Tuesday, November 8, 2011

Little Amnesiacs

One of the hilarious things about being around kids all day is their extremely short memories. Obviously, this has its negative side (What do you mean you don't remember how to add? We learned that last quarter!) - but really overall, its incredibly beneficial to teachers.

Case in point:

I've expressed in previous posts how - ahem - challenging my kids this year can be behaviorally. Specifically, they don't listen or stop talking. Like, ever. By the end of the school day (3:45 p.m. is waaaay too late, btw) I am hanging on to the last minute shred of patience left in my body. Inevitably, every once in a while, one child gets to be the lucky straw that breaks this here camel's back. It might be, "Wait, what do we have to do?" or "I left my folder at home." Or any of the other 192945394093 things I swear my people do just to irk me.

I confess. There are days I lose it. I get loud and lecture the class at the top of my lungs - making sure to work some praise for the friends doing the right thing in there somewhere - and basically do everything I swore in ed school I would never do. There may be screaming involved.

I always get this knot in my stomach afterwards. I feel incredibly regretful and am sure that I've ruined my relationship with my class. I just know that from now on, I'm going to be the teacher that the students and parents dread getting. I'm the mean teacher and I've crushed all their little spirits and am going straight down to hell.

And you know what happens, fifteen minutes later? The former hellion who caused my meltdown hugs me as I walk out the door, parting with, "I love being in your class. You're the best teacher!"

And I'm like... come again?

So it's great from that standpoint. But sadly, the students not only have a short memory for my behavior; they also have a very limited ability to recall their own. Often the kids who get on your nerves all the dang time haul off and give you things. (You get a lot of adorable handmade presents from elementary school kids. And you have to keep them all and display them somewhere near your desk.)

Here's the thing, though - and I'm going to sound like such a b!tch - I don't want your artwork, small child who demands my attention 75 times per hour. Please skip the lopsided flower or the three-legged horse picture.  Next time you want to show how much you appreciate me, listen to what I say. The first time I say it.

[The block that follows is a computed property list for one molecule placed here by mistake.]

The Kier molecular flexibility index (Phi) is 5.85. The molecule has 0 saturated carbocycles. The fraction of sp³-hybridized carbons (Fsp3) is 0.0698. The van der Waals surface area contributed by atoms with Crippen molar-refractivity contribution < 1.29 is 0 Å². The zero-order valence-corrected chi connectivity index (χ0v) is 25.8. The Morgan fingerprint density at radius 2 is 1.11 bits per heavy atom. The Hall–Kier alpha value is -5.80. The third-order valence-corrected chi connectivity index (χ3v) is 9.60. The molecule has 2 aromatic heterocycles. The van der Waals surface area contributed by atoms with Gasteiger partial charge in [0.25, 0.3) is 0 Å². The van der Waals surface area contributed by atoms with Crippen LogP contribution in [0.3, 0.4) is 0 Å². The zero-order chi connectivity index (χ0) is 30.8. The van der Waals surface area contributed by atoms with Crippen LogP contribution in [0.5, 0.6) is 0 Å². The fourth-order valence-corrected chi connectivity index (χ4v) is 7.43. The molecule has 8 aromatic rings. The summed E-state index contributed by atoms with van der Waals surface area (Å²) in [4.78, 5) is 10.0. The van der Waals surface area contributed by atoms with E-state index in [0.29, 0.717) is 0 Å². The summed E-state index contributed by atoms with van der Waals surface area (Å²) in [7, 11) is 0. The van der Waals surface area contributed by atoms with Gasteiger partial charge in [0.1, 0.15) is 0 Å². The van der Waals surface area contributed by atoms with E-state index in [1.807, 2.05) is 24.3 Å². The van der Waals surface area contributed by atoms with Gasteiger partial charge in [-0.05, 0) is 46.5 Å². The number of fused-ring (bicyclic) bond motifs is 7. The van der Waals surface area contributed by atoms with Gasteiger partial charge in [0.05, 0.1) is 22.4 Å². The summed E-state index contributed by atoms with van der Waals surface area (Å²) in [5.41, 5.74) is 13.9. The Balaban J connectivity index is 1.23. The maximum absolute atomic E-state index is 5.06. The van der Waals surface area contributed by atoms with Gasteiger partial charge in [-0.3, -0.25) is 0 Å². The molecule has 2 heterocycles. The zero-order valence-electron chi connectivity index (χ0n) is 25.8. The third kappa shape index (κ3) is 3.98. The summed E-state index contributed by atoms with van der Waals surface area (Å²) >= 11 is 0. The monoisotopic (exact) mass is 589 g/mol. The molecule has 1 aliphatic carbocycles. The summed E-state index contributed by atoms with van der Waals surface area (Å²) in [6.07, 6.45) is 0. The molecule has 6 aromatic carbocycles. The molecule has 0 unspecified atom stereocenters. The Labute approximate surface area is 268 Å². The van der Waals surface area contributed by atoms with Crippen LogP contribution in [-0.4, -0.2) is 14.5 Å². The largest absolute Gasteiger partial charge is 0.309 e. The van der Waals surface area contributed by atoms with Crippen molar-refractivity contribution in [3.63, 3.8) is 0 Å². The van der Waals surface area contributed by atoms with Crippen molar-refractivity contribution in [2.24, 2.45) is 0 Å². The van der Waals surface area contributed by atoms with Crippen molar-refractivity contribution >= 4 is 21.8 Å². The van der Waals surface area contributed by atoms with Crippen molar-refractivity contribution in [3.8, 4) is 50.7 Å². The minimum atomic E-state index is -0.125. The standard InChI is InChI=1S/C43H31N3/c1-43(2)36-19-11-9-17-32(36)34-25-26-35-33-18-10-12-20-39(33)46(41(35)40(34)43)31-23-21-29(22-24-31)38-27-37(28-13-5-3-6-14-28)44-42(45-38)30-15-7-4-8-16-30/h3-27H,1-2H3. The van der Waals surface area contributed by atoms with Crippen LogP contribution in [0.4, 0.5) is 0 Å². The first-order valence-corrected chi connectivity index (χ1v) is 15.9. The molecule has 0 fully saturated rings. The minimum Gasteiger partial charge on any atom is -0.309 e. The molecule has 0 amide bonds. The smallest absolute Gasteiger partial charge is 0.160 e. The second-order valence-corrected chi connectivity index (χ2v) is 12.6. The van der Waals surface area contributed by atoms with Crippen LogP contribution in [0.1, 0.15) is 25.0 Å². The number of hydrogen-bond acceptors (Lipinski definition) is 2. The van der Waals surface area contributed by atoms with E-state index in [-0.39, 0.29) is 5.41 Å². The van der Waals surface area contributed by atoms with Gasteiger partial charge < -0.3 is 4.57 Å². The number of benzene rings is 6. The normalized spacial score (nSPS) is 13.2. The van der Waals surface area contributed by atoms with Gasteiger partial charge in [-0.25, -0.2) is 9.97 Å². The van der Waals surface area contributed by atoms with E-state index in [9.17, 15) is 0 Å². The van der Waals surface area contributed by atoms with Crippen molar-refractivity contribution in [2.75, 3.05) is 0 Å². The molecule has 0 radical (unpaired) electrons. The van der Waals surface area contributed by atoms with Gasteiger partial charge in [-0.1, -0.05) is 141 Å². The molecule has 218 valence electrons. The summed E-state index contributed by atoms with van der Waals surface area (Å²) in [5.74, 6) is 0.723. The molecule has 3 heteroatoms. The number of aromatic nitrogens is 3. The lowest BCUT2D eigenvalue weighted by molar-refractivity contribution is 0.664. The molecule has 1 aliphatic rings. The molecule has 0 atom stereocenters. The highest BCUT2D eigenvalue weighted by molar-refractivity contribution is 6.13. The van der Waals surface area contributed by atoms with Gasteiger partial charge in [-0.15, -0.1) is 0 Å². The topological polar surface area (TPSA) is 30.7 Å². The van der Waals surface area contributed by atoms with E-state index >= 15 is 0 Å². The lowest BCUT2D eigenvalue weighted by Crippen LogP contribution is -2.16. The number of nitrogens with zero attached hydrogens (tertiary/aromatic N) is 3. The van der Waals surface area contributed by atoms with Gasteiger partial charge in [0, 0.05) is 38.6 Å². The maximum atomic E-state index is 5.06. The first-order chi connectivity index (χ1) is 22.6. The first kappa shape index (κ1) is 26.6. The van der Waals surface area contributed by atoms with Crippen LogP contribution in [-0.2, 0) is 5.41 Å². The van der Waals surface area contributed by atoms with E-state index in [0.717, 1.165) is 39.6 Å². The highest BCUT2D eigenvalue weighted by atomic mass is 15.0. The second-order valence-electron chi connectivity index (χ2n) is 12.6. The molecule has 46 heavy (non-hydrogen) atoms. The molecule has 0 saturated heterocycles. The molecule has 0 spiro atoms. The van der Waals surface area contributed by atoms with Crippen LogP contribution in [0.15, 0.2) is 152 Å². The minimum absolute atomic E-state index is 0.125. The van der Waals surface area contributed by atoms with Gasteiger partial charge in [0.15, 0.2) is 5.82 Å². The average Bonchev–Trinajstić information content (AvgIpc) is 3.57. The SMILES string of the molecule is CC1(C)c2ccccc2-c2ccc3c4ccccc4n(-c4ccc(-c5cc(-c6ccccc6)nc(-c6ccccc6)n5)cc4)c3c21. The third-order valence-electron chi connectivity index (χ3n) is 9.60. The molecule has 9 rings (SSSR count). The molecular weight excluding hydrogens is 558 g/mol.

Monday, November 7, 2011

Honesty is the Best Policy

Cliche but true.

Anyone who is an elementary school teacher will tell you that you spend at least as much time teaching social/behavior/life skills as you do academic ones.  About a hundred times a day, I am forced to utter something to the effect of, "Poking someone when they asked you not to is not kind" or "It's not ok to tell someone that their mama is ugly."

This class at my new school far surpasses my previous classes in their need for lessons on appropriate social interactions. They are just in each other's business. all. the time. We can't have a single 5-minute mini-lesson on the carpet without at least 3 people going, "Stopp touchinggg meeee!!" in that obnoxious whiny child voice. I end up spending tons of extra time each day discussing how to deal with other people that you may or may not like. It's exhausting.

This behavioral teaching extends beyond just interpersonal skills, too.  Take the title of this post. I make it very clear to my class that I value truth-telling. If you take responsibility for your mistakes, then we make up for it and move on. If you lie and deny, we have a much bigger problem.